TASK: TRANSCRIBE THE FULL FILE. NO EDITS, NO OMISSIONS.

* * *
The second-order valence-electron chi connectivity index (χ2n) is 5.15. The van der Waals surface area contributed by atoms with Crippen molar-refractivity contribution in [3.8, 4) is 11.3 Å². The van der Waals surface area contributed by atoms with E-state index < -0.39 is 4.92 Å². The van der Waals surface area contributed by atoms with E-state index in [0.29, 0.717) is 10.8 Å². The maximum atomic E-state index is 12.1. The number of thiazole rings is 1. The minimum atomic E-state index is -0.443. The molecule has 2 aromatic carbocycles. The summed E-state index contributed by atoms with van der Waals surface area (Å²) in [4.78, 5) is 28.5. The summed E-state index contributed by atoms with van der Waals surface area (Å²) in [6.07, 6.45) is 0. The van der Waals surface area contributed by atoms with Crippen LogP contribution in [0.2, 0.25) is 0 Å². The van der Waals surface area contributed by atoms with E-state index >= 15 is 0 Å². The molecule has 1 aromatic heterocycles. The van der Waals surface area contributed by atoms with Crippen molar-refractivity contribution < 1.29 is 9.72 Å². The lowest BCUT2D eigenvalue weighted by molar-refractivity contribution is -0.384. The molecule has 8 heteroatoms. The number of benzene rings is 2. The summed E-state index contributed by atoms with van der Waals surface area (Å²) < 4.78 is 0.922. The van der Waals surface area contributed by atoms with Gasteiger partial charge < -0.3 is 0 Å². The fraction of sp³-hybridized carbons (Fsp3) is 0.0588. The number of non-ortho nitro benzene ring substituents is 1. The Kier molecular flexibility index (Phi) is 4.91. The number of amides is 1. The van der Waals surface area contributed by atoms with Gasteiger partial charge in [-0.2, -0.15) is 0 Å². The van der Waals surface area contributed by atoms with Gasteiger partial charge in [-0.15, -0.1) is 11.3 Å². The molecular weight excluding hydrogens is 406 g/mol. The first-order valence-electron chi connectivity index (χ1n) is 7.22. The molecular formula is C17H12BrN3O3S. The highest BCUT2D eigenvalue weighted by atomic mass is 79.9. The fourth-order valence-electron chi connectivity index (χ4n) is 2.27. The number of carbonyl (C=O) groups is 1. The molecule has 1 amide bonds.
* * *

The second-order valence-electron chi connectivity index (χ2n) is 5.15. The van der Waals surface area contributed by atoms with Crippen molar-refractivity contribution in [3.8, 4) is 11.3 Å². The van der Waals surface area contributed by atoms with E-state index < -0.39 is 4.92 Å². The van der Waals surface area contributed by atoms with E-state index in [0.29, 0.717) is 10.8 Å². The maximum atomic E-state index is 12.1. The number of thiazole rings is 1. The minimum atomic E-state index is -0.443. The molecule has 2 aromatic carbocycles. The summed E-state index contributed by atoms with van der Waals surface area (Å²) in [4.78, 5) is 28.5. The summed E-state index contributed by atoms with van der Waals surface area (Å²) in [6.07, 6.45) is 0. The van der Waals surface area contributed by atoms with Crippen LogP contribution in [0.2, 0.25) is 0 Å². The van der Waals surface area contributed by atoms with E-state index >= 15 is 0 Å². The molecule has 1 aromatic heterocycles. The van der Waals surface area contributed by atoms with Crippen molar-refractivity contribution < 1.29 is 9.72 Å². The lowest BCUT2D eigenvalue weighted by molar-refractivity contribution is -0.384. The molecule has 8 heteroatoms. The number of benzene rings is 2. The summed E-state index contributed by atoms with van der Waals surface area (Å²) < 4.78 is 0.922. The van der Waals surface area contributed by atoms with Gasteiger partial charge < -0.3 is 0 Å². The fraction of sp³-hybridized carbons (Fsp3) is 0.0588. The number of non-ortho nitro benzene ring substituents is 1. The Kier molecular flexibility index (Phi) is 4.91. The number of amides is 1. The van der Waals surface area contributed by atoms with Gasteiger partial charge in [-0.2, -0.15) is 0 Å². The van der Waals surface area contributed by atoms with Gasteiger partial charge in [-0.15, -0.1) is 11.3 Å². The molecular weight excluding hydrogens is 406 g/mol. The first-order valence-electron chi connectivity index (χ1n) is 7.22. The molecular formula is C17H12BrN3O3S. The highest BCUT2D eigenvalue weighted by atomic mass is 79.9. The fourth-order valence-electron chi connectivity index (χ4n) is 2.27. The number of carbonyl (C=O) groups is 1. The molecule has 1 amide bonds.